Baby milk-fed lamb or abbacchio is one of the wonders of Roman cooking, in particular in the spring. Lamb that young is not often found in markets in our neck of the woods, but the same techniques work well with mature lamb as well. So the other day I ‘invented’ Roman Style Lamb Shanks. I took some lamb shanks I had in the freezer, braised them slowly until the meat was falling-off-the-bone tender, and finished them with flavorings typical of abbachio alla romana, Roman-Style Baby Lamb. The result was certainly different, but delicious all the same. I served the shanks with polenta, a combination perhaps more typical of America than Rome, but all the same it makes a fine combination for a piatto unico.
- 4-6 lamb shanks
- 1 garlic clove
- 1 sprig of rosemary
- Olive oil (or lard)
- Salt and pepper
- White wine
For the finish:
- 1-2 cloves of garlic
- 2-3 anchovy fillets
- A spoonful or two white wine vinegar, enough to form a paste
Sauté the garlic and rosemary in olive oil (or lard) in a heavy casserole until the garlic has been ever so lightly browned and fragrant. Remove both the garlic and the rosemary from the pot.
Add the lamb shanks to the seasoned fat and brown them well on all sides. Season them generously with salt and pepper, turning all the while. Add a splash of white wine to the pot, turning the lamb shanks around once again to coat them well.
Then cover the pot tightly and lower the heat. Let the lamb shanks simmer, covered, until very tender, about 2-1/2 hours or so. Moisten from time time, as needed, with a bit more wine or water.
About 20 minutes before the lamb is done, mash together the garlic and anchovy finely, then add a bit of the vinegar, enough to form a loose paste. Add this mixture to the lamb and mix well. Then finish simmering the lamb.
Serve your Roman Style Lamb Shanks hot. As part of a traditional Italian meal, this dish would a secondo. For a one-dish meal (but not in the usual Roman style but very nice all the same) accompany with some hot polenta.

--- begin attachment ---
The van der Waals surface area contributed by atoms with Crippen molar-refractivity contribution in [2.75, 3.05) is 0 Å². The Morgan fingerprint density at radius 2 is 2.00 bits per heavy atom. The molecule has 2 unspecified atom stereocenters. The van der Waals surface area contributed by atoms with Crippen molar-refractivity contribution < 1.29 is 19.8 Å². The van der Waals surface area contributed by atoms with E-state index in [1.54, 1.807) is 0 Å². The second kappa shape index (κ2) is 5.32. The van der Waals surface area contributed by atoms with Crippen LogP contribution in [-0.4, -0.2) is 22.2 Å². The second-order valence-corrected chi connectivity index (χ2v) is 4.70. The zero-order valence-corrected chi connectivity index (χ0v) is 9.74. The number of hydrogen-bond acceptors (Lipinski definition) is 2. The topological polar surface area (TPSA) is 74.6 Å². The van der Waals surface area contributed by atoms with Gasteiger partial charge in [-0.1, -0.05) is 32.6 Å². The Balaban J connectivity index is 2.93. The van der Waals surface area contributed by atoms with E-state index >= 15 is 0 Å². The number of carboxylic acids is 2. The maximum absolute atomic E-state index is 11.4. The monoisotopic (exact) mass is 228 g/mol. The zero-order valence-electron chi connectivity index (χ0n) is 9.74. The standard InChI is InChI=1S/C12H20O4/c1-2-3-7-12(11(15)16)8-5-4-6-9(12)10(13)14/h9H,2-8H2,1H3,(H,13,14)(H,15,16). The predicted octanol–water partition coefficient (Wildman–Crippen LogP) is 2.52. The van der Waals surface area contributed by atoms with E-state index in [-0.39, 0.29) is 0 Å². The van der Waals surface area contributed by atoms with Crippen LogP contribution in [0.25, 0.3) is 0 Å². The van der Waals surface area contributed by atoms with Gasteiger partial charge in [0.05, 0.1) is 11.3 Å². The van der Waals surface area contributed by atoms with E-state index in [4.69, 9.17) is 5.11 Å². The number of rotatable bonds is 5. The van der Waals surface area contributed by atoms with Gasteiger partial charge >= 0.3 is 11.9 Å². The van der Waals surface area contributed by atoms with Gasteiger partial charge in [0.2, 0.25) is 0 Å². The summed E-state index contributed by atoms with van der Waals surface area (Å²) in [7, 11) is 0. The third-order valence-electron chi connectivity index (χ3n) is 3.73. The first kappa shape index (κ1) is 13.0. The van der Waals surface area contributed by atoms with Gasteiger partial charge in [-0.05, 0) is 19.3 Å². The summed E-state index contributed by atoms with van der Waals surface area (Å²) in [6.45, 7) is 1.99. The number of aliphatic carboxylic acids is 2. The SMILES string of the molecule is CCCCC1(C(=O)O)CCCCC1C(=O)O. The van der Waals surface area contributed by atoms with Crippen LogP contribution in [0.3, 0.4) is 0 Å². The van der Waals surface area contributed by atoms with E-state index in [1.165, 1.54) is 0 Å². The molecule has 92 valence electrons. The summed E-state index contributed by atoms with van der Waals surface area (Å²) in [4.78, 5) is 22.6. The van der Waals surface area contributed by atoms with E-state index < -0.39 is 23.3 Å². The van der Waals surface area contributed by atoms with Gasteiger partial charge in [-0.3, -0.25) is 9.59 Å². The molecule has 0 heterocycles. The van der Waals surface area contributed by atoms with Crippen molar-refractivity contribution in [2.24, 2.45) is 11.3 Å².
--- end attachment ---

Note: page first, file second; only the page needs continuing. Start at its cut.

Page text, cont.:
They say that meat is sweetest close to the bone, and lamb shanks are certainly evidence for that assertion. I don’t recall shanks being served on their own in Rome, even if lamb was perhaps the favorite local meat. Rib chops, as is the iconic scottaditto, were, of course, very popular, but otherwise the whole baby lamb would be cut up into pieces and prepared just like this. Although shanks are particularly delicious prepared this way, the same method can be used with lamb stew meat or cut up lamb shoulder meat, or even with shoulder chops, adjusting times according. One hour should do fine for any of these other options.
In some recipes for abbacchio alla romana, chopped rosemary is added to the finishing paste, but personally I find that this gives it too strong a flavor. Many recipes call for sage as well as rosemary. Ada Boni, in her classic Talismano della Felicità, tells you to add the garlic, rosemary and sage, all chopped up, to the pot after you have browned the lamb pieces (in lard). If you want a stronger flavor, by the way, add the finishing paste only a few minutes before the end or even at the very last minute. By the way, don’t worry about the anchovies if you don’t care for them—they melt into the sauce as the lamb simmers and lend a savory, but not at all fishy, note to the dish.
By the way, in Rome itself abbacchio alla romana is often called abbacchio alla cacciatora.